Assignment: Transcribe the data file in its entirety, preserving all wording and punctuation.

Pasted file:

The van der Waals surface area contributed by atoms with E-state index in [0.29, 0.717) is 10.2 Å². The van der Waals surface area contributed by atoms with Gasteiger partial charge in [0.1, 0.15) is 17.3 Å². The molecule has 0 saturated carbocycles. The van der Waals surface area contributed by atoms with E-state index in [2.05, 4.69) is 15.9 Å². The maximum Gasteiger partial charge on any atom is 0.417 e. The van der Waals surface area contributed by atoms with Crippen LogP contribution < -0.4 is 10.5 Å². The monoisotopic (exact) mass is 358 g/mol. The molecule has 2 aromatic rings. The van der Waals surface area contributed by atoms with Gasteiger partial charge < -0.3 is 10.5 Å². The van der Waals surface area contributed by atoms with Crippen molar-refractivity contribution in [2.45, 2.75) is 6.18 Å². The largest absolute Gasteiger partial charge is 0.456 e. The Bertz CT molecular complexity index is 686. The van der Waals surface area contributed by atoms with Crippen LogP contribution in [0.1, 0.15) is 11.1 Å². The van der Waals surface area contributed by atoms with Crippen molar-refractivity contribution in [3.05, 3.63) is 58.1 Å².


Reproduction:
The van der Waals surface area contributed by atoms with E-state index in [0.29, 0.717) is 10.2 Å². The van der Waals surface area contributed by atoms with Gasteiger partial charge in [0.1, 0.15) is 17.3 Å². The molecule has 0 saturated carbocycles. The van der Waals surface area contributed by atoms with E-state index in [2.05, 4.69) is 15.9 Å². The maximum Gasteiger partial charge on any atom is 0.417 e. The van der Waals surface area contributed by atoms with Crippen LogP contribution < -0.4 is 10.5 Å². The monoisotopic (exact) mass is 358 g/mol. The molecule has 2 aromatic rings. The van der Waals surface area contributed by atoms with Gasteiger partial charge < -0.3 is 10.5 Å². The van der Waals surface area contributed by atoms with Crippen molar-refractivity contribution in [2.45, 2.75) is 6.18 Å². The largest absolute Gasteiger partial charge is 0.456 e. The Bertz CT molecular complexity index is 686. The van der Waals surface area contributed by atoms with Crippen LogP contribution in [0.1, 0.15) is 11.1 Å². The van der Waals surface area contributed by atoms with Crippen molar-refractivity contribution in [3.05, 3.63) is 58.1 Å².